Have you lost or found a pet? It doesn’t matter whether it’s a dog, cat, rabbit, hamster or budgerigar – you can’t just keep the animal, you have to report it. After all, the pet still belongs to the rightful owner. Here you can find out what to do if the worst comes to the worst.
Huh, where are you from? If you’ve been struck by a cat or other animal, you must report it – Shutterstock / zippy
Is there a budgie crouching in front of your window looking for food? Has a cat meowed on your patio for days? Did a dog follow you home? However, where and whenever you have found a pet: You must report the find and may not simply keep the new animal friend – otherwise you will be liable to prosecution.
Legally, a boulder still belongs to the keeper
If you run into or find a lonely pet, the first thing you have to do is turn it in. As a finder, you must report the animal to the police, the regulatory office or an animal shelter, where the foundling will be taken care of and the actual owner will be found. Also possible: Contact the German central pet register TASSO eV – you can reach competent help around the clock on 06190-937300. Of course, if you know who owns the dog, cat, bird or rodent, you can and should first contact the owner.
You may be able to take in the animal you have found, at least temporarily. However, this is only possible in consultation with the police or the animal shelter. However, the animal does not belong to you for the first six months – until then the boulder remains the property of the owner.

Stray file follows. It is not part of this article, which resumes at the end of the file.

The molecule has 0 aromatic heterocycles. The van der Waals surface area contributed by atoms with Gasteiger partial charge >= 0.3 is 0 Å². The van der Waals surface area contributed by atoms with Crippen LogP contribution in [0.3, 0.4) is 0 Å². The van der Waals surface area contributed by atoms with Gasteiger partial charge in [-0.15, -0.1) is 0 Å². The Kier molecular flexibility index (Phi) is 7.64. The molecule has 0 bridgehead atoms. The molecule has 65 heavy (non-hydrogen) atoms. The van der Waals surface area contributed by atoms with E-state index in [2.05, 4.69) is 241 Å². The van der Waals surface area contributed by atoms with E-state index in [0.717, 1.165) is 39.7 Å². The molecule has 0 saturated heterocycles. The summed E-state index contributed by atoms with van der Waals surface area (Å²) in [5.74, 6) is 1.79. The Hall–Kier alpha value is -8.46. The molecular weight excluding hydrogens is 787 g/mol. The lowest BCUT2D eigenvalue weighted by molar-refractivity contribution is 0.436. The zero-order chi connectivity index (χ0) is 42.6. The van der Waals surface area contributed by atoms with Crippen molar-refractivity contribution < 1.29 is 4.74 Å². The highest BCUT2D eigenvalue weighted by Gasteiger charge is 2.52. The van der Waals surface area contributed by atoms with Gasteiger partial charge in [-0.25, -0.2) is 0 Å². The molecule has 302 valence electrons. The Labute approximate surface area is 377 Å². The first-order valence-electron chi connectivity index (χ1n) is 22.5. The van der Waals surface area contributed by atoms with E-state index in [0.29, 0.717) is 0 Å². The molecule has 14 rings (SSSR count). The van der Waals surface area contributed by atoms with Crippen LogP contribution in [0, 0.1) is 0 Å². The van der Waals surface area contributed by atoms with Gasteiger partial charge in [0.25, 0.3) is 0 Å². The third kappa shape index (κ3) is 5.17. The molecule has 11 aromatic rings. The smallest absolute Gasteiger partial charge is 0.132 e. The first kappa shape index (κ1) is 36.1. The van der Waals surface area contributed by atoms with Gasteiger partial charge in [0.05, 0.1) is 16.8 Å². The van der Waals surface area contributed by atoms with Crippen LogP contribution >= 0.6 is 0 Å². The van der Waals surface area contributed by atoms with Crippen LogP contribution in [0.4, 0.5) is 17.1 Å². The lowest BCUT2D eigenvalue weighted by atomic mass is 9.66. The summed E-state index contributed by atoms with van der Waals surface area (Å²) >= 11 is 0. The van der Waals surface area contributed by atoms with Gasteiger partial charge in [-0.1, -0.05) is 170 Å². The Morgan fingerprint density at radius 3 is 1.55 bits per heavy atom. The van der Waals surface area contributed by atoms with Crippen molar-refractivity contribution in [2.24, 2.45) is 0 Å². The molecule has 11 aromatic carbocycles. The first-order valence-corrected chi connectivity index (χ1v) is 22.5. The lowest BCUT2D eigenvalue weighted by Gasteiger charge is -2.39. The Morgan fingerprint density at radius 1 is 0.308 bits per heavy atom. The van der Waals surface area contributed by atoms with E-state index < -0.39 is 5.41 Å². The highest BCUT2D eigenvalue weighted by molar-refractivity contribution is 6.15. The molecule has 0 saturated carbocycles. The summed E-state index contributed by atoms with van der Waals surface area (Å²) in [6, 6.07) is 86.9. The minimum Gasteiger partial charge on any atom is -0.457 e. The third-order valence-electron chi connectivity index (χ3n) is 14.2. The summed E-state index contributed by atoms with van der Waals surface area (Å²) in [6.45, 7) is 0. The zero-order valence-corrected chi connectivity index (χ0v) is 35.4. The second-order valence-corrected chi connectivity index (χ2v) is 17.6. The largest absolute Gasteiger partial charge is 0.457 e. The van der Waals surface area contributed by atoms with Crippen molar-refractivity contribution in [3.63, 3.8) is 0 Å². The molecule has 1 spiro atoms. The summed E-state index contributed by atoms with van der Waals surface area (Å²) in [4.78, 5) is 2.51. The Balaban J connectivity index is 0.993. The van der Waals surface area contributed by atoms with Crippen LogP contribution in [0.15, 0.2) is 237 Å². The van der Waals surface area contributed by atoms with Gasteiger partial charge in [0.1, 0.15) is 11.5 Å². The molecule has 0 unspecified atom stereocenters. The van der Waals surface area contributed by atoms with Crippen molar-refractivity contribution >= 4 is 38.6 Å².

Trapped pet: Find out the owner yourself
If you’ve lost a pet, you can ask around the neighborhood to see if anyone is missing their canine companion. Maybe someone in the neighborhood knows whose pet got away. You should also be alert to possible wanted posters on the street. If you find a collared animal, examine it for tags or other clues that point to the owner. Dogs and cats in particular often have markings such as a tattoo or a chip – markings that are extremely helpful in locating the owner. The microchip, for example, is usually located on the left side of the neck in dogs and cats. It contains a number that a veterinarian can read and that indicates the owner. Caution: It is best not to touch young cats, as the velvet paws may then be rejected by their mothers.
Speaking of the vet: If you have found a severely emaciated, exhausted or even injured animal, you must go to the vet immediately.
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